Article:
Australians have become used to advisers telling politicians to ignore Twitter and Snapchat. If there is to be a social media focus, it’s on Facebook. The Tories did this, and I’ve run similar campaigns myself. Yet Twitter and Snapchat predicted the surge in Labour support — and Hillary Clinton’s unpopularity with the Democratic base in crucial states — more accurately than any pollster. Corbyn on Snapchat — where he presents as a kindly, train-obsessed, tea-loving eccentric — enjoyed tremendous online traction.
The trade-off is simple, like the house where I began. Until we make it possible to buy one, young and youngish people in Britain, the US and Australia are going to vote for free stuff.
Free stuff is an eternal in politics. People such as Sanders and Corbyn mobilise their base by minting victim chips and draw others in by promising cash. I have long disdained “democracy and elections as potlatch” on the basis that potlatch is what countries have instead of an economy.
But the young and youngish really have been walled out, and there are enough of them to reconfigure our politics.
Helen Dale won the Miles Franklin Award in 1995 for The Hand that Signed the Paper, studied law at Oxford, and was previously senior adviser to senator David Leyonhjelm. Her second novel, Kingdom of the Wicked, will be published by Ligature in October.
Original article here
WEST AUSTRALIAN ELECTION
by John Elsegood
News Weekly, April 8, 2017
The drubbing that the Mark McGowan-led Labor Party gave the Barnett government in Western Australia’s recent election will continue the secular slide in public policy.
Pro-lifers Margaret Quirk, left, and Kate Doust
missed out on ministries.
Two ALP pro-lifers, Margaret Quirk and Kate Doust, did not make the cut when it came to appointments in the 17-strong ministry, with 11 of those ministers coming from a trade union background. And Mr McGowan has pledged S1.4 million over the next four years to push the ill-named Safe Schools program into WA secondary schools.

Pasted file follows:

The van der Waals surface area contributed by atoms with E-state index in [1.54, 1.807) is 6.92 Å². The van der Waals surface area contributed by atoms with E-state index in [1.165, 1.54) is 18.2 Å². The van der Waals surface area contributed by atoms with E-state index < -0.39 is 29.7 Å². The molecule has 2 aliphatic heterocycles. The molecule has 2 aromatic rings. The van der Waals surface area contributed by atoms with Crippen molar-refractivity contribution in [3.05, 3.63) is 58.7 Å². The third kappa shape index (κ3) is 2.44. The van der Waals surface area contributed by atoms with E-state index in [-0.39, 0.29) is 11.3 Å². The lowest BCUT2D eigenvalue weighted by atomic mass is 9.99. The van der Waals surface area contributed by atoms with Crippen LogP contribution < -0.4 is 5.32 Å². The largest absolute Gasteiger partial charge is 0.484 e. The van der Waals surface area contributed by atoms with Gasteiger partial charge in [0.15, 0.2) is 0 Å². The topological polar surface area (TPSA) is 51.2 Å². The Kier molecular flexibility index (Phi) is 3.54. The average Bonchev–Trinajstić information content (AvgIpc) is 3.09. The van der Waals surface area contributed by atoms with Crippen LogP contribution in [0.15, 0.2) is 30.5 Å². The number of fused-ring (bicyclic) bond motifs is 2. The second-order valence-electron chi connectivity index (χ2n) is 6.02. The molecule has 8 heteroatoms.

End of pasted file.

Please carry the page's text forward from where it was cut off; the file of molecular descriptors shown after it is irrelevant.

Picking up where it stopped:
This program, which can only be described as putrid, teaches among other things:
- That the terms boys and girls should not be used and that being heterosexual is not the norm.
- That they have two virginities, the first time with a boy and the first time with a girl (seemingly a contradiction given that terms like boys and girls are not deemed to be normative).
- That homosexuality and transgenderism should be celebrated while traditional cultural, moral and religious beliefs are unacceptable.
- A trivialisation of early sexual activity and the risk of STIs.
In short, it is not an anti-bullying program at all but rather a gender and sexual diversity plan and just another example of the Marxist-Gramsci adherents’ long march through educational institutions.
The ALP Left is firmly in control, holding three of the four top parliamentary positions in the Parliament, the Premier himself being the odd man out.
The Deputy Government Leader in the Legislative Council, Stephen Dawson (Environment and Disabilities), is the first homosexual minister in WA.
Ben Wyatt (unaligned) is the first Aborigine to occupy the Treasurer’s position in any Australian parliament. With total public debt heading past $40 billion, the new Treasurer will be sorely tested within a party not noted for restraint. There was little probing of him, and the ALP, during the election campaign by a media that ran dead on the issue.
The far left political action group, Emily’s List, now has 15 (of 23), female ALP parliamentarians as members.
Deputy Premier and Health Minister Roger Cook has already signaled that assisted suicide will be legislated on after a “conscience vote” in the Parliament. As Labor once supported a “conscience vote” on marriage, before it became binding on all ALP parliamentarians to accept the destruction of traditional marriage, one wonders how much tolerance will be shown towards dissenters on the death issue.
It now seems to be conventional wisdom that after two terms a government becomes stale and needs to be changed. While the previous three WA administrations – of Court, Gallop/Carpenter, and Barnett – have seemingly given proof of that dictum, it has not always been so and at present, in South Australia, Labor has been at the helm for 14 years.